TALK ABOUT TEACHING
The library teaches itself--or not? At least until recently, students and faculty understood the library to be a fundamentally transparent system that stored and made available a self-contained body of texts. Occasionally faculty or librarians would see a need to teach the library, but more often than not they assumed that students would learn to do research by doing it, just as their teachers and their teachers' teachers had done.
Of course The Library as one physical space has long been a fiction: The crumbling of the library's famous walls began at the latest with the advent of union catalogs and efficient interlibrary loan operations in the late 1930s, and "serious" researchers have long understood the local system to be a gateway to a worldwide network of libraries. But if the model used to be incomplete, by now it has a status roughly equivalent to that of long-playing records, slide rules, and dial phones. For this there are many reasons, the most obvious being a technological transformation of information storage and retrieval that requires an infinitely more complex and sophisticated mediation on the part of students and faculty. And though today's students come to the University with native fluency in their use of technology--most of them having learned to wield a mouse and manipulate digitized icons long before they could give shape to letters, or read them--this technical ease and comfort does not, on its own, get them very far with structures of complex information systems. So, too, the dissolution of the canon in the humanities, the growing importance of images and film, the ongoing proliferation of publications in every conceivable format, and the softening of once-firm disciplinary boundaries have blown apart core collections and with them the student's ability to rely on a finite and relatively contained body of texts in any area of study.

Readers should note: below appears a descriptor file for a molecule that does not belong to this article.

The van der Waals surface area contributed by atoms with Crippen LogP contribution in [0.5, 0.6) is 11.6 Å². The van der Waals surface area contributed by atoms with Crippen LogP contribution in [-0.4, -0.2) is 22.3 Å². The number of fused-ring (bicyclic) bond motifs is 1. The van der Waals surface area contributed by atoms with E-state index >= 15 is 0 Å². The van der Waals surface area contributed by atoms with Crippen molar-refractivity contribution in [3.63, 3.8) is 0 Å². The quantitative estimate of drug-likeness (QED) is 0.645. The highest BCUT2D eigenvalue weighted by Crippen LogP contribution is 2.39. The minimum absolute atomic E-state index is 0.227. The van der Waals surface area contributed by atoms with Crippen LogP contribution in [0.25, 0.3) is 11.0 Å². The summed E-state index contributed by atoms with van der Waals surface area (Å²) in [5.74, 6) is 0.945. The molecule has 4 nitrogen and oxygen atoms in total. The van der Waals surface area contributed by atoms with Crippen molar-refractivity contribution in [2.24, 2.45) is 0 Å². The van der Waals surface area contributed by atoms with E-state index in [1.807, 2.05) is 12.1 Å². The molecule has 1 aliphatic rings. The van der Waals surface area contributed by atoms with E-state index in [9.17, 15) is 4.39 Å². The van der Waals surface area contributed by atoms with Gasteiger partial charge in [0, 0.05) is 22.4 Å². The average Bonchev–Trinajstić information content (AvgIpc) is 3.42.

What is a student to do?
Though the library offers tours, one-on-one consultations, and sessions on specific resources or topics, we know from experience that students learn most when specific class assignments drive instruction in library resources, when the library piece is more clearly a means than an end. Only then does it become a purposeful activity with a meaningful goal, rather than an ultimately self-referential exercise in ingenuity. A famous exception is Haverford College's Seminar on Historical Evidence, in which every Haverford junior spends a semester working closely with a single, previously unstudied document from the Library's own Special Collections Department and identifying an unknown object (examples: cornhusker, tourist art from an African airport, elephant bell) using the widest possible array of texts and research tools. (The document portion of the course is described in an article by Margaret Schaus and her colleagues in AHA Perspectives, v. 29, no. 5, pp. 16-18, May-June 1991; the entire course in C&RL News, v. 51, no. 9, pp. 825-831, October 1990).
Increasingly, Penn faculty--themselves not always able to keep up with the rapidly changing nature of information provision--are working with librarians to integrate instruction in the finding and evaluating of information into their courses and developing assignments one of whose heuristic benefits is the ability to navigate a complex system of resources efficiently and critically. Some examples:
Three years ago Penn history professor Drew Gilpin Faust gave a talk
that was subsequently published in this space. Entitled We Are All Teachers;
We Are All Learners, it eloquently makes the case for an institution
that "fully dedicate[s] itself to the ideal of integrated and interdependent
teaching and learning." As an extension of the classroom, the library
has a critical role to play in realizing this ideal.
This is the fifth essay in the 1998-99 Talk About Teaching series, a joint project of the College of Arts and Sciences and the Lindback Society for Distinguished Teaching.
Mr. Lehmann is Coordinating Bibliographer of Humanities at Van Pelt Library.
For information on library instructional support, contact Patricia Renfro, Director, Public Services, at 898-7091 or firstname.lastname@example.org.
Almanac, Vol. 45, No. 25, March 23, 1999